5. The Universal and the Particular
This is the one implicit aspect of the novel that I'd like to tease out. It's not openly stated, but I see the notion that the particular trumps the universal all through the book. Specifically, I'd like to think about the universal God that Casiopea has learned about but who is never a character in this book. This universal God is never encountered and never acts. Contrast that to all the other particular deities and supernatural entities in the book. Hun-Kamé himself relativizes and particularizes the European god who really doesn't have much power in the setting of the novel.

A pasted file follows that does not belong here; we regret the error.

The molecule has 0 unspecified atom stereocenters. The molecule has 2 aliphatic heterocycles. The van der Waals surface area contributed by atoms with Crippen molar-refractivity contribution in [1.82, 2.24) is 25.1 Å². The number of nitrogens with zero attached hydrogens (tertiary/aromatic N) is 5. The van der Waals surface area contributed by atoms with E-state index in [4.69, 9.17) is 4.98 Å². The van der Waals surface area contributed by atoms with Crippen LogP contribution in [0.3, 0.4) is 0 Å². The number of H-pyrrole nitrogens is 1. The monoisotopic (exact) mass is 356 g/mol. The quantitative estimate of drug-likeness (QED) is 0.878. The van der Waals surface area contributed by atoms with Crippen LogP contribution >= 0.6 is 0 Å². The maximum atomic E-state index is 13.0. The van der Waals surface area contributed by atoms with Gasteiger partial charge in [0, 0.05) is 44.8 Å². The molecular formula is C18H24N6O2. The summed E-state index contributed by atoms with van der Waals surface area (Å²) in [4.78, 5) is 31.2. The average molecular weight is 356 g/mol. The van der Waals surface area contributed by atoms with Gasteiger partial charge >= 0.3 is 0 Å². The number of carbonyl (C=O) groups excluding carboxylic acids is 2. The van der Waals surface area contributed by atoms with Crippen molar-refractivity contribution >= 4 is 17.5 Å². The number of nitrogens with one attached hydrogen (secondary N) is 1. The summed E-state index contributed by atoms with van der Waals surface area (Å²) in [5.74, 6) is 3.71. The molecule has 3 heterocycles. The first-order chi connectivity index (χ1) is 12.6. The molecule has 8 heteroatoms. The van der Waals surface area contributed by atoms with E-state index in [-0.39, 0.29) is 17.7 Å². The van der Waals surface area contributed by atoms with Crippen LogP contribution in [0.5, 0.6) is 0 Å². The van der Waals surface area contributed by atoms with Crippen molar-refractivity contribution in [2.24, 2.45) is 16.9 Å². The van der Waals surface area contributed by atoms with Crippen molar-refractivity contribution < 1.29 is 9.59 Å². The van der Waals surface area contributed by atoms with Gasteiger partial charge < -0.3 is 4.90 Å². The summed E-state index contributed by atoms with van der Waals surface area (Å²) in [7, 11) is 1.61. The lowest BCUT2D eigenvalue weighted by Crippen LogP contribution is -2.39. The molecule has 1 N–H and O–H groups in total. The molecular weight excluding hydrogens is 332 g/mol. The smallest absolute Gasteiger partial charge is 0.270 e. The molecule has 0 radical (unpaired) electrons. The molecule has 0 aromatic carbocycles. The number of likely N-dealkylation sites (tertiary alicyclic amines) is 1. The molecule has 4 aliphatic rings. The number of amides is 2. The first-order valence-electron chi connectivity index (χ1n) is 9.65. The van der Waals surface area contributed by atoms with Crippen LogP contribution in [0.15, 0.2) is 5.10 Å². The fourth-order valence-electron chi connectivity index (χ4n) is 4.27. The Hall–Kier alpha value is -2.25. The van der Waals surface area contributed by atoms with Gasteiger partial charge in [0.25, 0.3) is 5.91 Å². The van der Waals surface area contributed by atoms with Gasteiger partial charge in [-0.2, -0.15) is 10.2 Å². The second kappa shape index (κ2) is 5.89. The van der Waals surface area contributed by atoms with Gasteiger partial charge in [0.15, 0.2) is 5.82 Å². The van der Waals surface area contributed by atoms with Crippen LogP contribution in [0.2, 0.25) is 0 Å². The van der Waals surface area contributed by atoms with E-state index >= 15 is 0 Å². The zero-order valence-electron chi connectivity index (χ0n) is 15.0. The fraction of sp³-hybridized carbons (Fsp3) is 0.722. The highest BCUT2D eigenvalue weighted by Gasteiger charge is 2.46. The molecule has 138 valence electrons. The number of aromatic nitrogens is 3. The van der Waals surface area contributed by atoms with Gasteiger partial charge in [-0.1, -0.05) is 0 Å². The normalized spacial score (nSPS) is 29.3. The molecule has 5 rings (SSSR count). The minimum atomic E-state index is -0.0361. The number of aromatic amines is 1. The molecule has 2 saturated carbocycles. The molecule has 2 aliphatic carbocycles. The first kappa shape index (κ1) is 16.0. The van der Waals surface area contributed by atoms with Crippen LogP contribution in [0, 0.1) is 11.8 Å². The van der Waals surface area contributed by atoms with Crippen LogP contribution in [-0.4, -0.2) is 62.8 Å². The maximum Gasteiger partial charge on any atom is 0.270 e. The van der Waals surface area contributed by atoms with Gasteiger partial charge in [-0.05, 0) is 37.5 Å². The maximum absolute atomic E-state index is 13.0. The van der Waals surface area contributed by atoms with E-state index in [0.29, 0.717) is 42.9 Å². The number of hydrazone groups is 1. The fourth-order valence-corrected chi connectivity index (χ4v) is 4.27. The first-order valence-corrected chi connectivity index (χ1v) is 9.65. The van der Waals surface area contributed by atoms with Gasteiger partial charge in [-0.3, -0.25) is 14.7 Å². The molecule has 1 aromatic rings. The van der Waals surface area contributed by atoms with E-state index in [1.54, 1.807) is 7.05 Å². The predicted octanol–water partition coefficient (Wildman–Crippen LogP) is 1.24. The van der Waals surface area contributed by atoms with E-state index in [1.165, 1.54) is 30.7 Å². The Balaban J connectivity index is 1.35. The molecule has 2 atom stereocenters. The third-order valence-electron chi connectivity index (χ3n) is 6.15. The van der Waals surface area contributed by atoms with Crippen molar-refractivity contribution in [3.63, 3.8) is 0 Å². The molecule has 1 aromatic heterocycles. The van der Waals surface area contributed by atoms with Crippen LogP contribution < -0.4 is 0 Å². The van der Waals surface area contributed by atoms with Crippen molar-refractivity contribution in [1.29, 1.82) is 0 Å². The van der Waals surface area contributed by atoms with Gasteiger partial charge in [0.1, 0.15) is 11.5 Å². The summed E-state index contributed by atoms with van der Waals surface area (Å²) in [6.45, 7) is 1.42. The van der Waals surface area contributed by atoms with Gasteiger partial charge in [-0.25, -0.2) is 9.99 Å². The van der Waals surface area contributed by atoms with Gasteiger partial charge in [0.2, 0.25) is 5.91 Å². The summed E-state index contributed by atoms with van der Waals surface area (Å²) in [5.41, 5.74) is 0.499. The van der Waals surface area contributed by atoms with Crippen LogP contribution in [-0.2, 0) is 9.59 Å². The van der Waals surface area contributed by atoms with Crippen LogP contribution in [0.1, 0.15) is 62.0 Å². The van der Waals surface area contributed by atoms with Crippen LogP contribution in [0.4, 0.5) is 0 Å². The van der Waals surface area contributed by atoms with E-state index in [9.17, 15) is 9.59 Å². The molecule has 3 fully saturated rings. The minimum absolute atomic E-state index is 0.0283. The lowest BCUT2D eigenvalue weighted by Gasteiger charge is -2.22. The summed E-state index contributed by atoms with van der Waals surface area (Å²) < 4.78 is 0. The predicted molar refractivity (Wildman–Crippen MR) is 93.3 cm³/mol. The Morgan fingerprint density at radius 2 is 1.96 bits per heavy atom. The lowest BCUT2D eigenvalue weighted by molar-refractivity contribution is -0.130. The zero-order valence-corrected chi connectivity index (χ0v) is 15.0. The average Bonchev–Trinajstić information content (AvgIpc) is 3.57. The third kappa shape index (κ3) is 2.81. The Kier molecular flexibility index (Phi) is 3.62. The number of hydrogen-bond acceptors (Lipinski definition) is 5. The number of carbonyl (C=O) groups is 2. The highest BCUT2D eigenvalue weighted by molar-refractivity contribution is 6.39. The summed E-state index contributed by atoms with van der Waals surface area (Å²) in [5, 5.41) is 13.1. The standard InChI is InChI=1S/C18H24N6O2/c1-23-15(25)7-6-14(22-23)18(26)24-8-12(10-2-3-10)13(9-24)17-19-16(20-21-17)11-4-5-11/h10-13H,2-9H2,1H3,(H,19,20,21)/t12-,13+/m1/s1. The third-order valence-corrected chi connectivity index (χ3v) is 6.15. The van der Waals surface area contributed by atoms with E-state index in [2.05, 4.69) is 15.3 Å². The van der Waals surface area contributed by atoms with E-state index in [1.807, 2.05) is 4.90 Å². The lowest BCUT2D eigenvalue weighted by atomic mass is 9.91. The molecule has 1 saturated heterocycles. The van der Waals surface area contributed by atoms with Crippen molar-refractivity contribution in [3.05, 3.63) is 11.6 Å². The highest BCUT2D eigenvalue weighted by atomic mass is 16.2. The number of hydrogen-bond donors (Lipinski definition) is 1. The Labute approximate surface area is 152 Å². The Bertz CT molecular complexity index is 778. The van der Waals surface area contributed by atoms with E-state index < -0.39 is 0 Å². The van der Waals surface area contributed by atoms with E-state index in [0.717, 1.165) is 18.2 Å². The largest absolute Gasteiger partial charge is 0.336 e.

Dominant cultures very often universalize their experience, their myths, their gods, and the ultimate aspect of this is monotheism. My God happens to be the only God and is universally valid across cultures. This is a form of erasing the particularities of other cultures.
I think this novel subtly calls into question all the Western universals -- monotheism, objectivity, the West itself (meaning western Europe and White North America).
What did you think of this? Was it as light a touch as I'm imagining? Did it work?